Support a pro-worker agenda for economic growth

Last Wednesday marked the beginning of the 2018 legislative session in Connecticut, and a new opportunity to steer our state in the right direction. To that end, the Connecticut Working Families Organization released its 2018 legislative agenda, a series of concrete and common sense policy recommendations designed to spur economic growth by empowering workers, reducing inequality, and increasing regional competitiveness. For Connecticut’s economy to grow, we need to create the conditions that make success possible for the vast majority of working class families in our state, just as many of our neighboring states have already done.

Fairness to workers should come in many forms

The CT Working Families Party fully supports the Gov. Dannel Malloy’s call for a fairer Connecticut. We’re very encouraged by his commitment to put the needs of Connecticut’s workers, who have made so many sacrifices over the years, first. His plan to ensure fairness in the workplace is a welcomed return to the policies he campaigned on and made Connecticut a national leader for other states to follow.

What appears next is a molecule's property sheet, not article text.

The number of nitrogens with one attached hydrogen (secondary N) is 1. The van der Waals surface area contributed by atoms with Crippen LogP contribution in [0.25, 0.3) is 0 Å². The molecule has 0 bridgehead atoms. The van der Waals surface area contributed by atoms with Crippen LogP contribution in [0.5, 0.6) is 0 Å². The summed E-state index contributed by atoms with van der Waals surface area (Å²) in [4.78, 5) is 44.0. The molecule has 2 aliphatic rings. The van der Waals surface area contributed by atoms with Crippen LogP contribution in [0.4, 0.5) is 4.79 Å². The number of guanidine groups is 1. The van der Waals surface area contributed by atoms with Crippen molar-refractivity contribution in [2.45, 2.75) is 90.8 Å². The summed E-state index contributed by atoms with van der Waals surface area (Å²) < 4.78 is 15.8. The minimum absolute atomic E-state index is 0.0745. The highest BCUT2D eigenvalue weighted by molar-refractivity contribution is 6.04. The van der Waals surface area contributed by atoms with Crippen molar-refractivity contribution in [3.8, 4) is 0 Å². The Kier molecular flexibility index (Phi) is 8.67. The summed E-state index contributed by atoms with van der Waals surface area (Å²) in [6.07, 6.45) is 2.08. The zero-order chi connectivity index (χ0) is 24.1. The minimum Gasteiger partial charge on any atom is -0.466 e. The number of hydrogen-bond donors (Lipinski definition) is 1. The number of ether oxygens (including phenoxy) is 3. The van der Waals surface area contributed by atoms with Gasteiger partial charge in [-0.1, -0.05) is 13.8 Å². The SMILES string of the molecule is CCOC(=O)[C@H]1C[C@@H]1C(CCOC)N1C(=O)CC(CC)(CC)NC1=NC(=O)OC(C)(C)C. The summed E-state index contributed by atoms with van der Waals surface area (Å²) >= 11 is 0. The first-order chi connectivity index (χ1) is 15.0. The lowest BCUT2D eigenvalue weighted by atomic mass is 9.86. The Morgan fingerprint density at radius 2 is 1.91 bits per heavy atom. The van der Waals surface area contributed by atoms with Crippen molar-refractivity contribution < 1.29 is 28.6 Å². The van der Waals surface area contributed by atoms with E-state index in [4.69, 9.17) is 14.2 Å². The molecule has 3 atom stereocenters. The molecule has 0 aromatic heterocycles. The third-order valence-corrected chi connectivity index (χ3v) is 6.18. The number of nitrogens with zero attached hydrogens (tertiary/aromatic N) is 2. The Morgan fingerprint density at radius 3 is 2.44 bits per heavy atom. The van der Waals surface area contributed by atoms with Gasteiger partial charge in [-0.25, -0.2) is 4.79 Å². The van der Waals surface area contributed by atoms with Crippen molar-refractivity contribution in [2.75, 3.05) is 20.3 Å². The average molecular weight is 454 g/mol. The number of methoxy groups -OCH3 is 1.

Solving CT’s workforce challenge requires focus, collaboration

Amazon’s recent decision to drop Connecticut from its list of potential second headquarters locations was disappointing, but not completely unexpected. As companies expand, they look for business-friendly climates to be sure, but their primary focus is the availability of talent at every level. Amazon saw reason to invest in Connecticut for three distribution centers —which will eventually employ 4,000— but not its headquarters. The reason? Simply put, talent at every level is not what Connecticut has to offer.

Working people do better when we stick together

Across the country anti-worker politicians and corporations are stacking the cards against the 40 percent of Americans making less than $15 an hour and Connecticut is no different. Connecticut has one of the nation’s highest costs of living and the current minimum wage at $10.10 cannot sustain working families.

Watershed moment missed with state union contract